TV has been less challenging. Schitt’s Creek has been a comfort-watch. If you’ve tried and given up after the first season, do persevere. It’s a joy and the finale had me grinning like an idiot. And the most recent season of Curb Your Enthusiasm is a major return to form. I know Larry is an acquired taste, but I love his wry and excruciating way of never knowing when to just shut up.

Oh, and I watched Star Wars: Rise of Skywalker for the first time since seeing it at the cinema (remember them?). I have thoughts here.

More News To Come…

Apologies again for being Captain Vague Pants, but I’m hoping to have more details on the book thing soon, as well news about a movie and a TV show. It’s all exciting stuff and means I will be a very busy boy for the next year or so. If you want to be the first to know, then make sure you sign-up to my newsletter here.

Till next time, stay safe, healthy and keep being groovy…

Mark

I’m Pantsing the Pants Off This (and Loving It)

Or, How I Learned to Write Without a Massive Outline

For as long as I’ve written, I’ve loved a good outline. It comes from my screenwriting where outlines are something of a necessity when dealing with agents, producers, directors, etc. They like to know what they’re getting for their money upfront and it’s not unusual for the writer to put together some kind of pitch, synopsis or beat-by-beat outline ahead of actually writing the thing.

I’ve done the same with my novels. I’ve always liked to write a thorough chapter-by-chapter outline — a clear roadmap, because I’d hate to be halfway through a hundred-thousand word novel and not have a clue what happens next, or discover a massive plot hole. If you’re a regular listener of the Bestseller Experiment podcast, you’ll know that it got me a proper bollocking from that nice Mr Ben Aaronovitch (skip to about 26 minutes in…).

Since the Great Bollocking I’ve had two novels published, Back to Reality and The End of Magic, both heavily outlined and people seem to like them. But… both were well in progress when Ben gave us an earful, so I figured what the hell, I should just finish what I started with them.

I listen back to our old podcasts fairly regularly. Not out of any vanity, but I really do believe we got tons of amazing evergreen advice from some of the best authors in the business and it would be daft to ignore them. One thing that became clear is there’s no single method of writing a novel. Lots of writers love to outline, plenty of them are pantsers (writing by the seat of their pants… a term I had not heard before starting the podcast), many do a little of both. There’s no definite, step-right-this-way-to-success system. You have to figure out what works for you and build on that.

I was happy outlining, but I’ve prided myself on never writing anything the same way twice. Every time I start a project, it’s a little different and I learn something new. I figured it was time for a big change, so why not try and pants a full-length story?

But what about that fear of getting lost? Of getting halfway through a story and not knowing where to go next?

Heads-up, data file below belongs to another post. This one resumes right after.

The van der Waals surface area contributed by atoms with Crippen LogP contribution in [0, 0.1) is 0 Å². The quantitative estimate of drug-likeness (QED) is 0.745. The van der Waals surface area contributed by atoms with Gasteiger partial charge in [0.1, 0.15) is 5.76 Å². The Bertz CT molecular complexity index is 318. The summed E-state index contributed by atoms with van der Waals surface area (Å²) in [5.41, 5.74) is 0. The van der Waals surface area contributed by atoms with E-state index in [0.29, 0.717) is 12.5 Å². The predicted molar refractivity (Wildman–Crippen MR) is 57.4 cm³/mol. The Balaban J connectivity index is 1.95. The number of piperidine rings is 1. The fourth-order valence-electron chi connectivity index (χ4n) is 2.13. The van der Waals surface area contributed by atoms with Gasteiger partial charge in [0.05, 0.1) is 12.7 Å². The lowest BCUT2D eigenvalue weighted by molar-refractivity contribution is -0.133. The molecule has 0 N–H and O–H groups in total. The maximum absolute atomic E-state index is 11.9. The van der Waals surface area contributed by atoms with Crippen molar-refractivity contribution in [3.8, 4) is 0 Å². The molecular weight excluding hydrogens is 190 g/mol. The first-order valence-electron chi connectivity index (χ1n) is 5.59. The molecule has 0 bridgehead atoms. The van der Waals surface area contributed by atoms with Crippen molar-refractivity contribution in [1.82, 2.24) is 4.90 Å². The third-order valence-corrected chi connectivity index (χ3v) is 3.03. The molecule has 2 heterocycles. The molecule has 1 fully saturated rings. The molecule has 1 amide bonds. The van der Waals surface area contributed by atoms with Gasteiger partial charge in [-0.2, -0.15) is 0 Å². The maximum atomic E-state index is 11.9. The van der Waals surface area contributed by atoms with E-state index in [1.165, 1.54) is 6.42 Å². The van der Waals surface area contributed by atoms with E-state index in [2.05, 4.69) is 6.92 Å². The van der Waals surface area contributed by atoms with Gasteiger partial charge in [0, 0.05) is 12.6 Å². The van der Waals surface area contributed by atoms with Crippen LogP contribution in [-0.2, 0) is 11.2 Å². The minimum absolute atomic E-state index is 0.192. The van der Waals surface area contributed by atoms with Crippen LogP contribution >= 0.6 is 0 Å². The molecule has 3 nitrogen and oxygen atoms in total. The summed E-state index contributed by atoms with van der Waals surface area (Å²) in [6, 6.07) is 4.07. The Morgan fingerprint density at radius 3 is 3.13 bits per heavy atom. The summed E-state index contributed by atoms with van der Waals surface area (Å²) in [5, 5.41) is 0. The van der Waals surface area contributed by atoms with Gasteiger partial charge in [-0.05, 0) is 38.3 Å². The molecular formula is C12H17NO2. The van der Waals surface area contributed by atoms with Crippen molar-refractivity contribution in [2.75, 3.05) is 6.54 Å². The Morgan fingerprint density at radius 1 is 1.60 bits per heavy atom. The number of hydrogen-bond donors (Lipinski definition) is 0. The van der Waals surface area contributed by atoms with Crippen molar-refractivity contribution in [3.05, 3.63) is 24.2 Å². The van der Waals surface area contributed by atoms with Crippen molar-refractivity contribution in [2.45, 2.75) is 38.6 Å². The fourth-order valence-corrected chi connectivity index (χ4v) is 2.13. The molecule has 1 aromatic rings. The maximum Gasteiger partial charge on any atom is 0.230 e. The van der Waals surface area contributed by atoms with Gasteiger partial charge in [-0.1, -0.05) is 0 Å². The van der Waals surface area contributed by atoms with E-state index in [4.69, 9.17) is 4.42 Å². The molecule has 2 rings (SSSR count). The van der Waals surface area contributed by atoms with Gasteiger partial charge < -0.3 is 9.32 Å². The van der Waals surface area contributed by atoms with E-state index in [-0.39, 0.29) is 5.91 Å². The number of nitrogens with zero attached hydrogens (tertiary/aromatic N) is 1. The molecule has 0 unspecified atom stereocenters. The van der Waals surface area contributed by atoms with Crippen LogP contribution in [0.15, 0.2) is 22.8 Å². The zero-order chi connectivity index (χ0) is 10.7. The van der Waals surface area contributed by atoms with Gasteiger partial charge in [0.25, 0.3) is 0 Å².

It was another podcast that had a nugget of advice that unlocked it for me. I’m a big fan of Scriptnotes, a podcast for screenwriters (and things that are interesting to screenwriters). In it, screenwriters John August (Big Fish) and Craig Mazin (Chernobyl) discuss craft and the industry, and I find it invaluable. Last summer (2019) they released an episode featuring just Craig who gave a talk that he’s given to screenwriters at festivals over the years.

It’s a brilliant episode, crammed with terrific advice. It’s behind a paywall now, but you can read a transcript of the full episode here.

The advice that stuck out for me was this…

“If you can write the story of your character as they grow from thinking “this” to “the opposite of this”… you will never ask what should happen next ever again.”

Craig Mazin, Scriptnotes, ep403, 41m 50s

A little lightbulb went off in my head. It was the same question I would ask myself while writing an outline anyway, so why not apply it to the blank page of a fresh draft? Would it be any different? Would it be any better?

I’ve been using and adapting this method for one screenplay (written on spec, no outline necessary) and one-and-a-bit novels and I’m loving it. I’ll start with a one-page outline, but with a bigger focus on character and theme. Who is this character? How will they change, and what’s stopping them from doing it? With those two polar opposites in mind, I rough out a very basic story and then start writing. It can be hard at first as you test the water. When I get stuck, I put the laptop aside and start scribbling in a notebook with Mazin’s advice in mind: What’s what the worst thing that can happen? What will stop this character from getting what they want? How will they overcome it?

If I can’t figure it out right away, I might stop writing altogether and get on with my day. More often than not I’ll have a solution come out of the blue while I’m washing dishes, in which case I dry my hands and email myself the note ready for the next day.

It’s working so far. The screenplay has a director and producer attached and looks like it’s a goer, and the one and a bit novels…? I’m hoping to have some good news about them soon.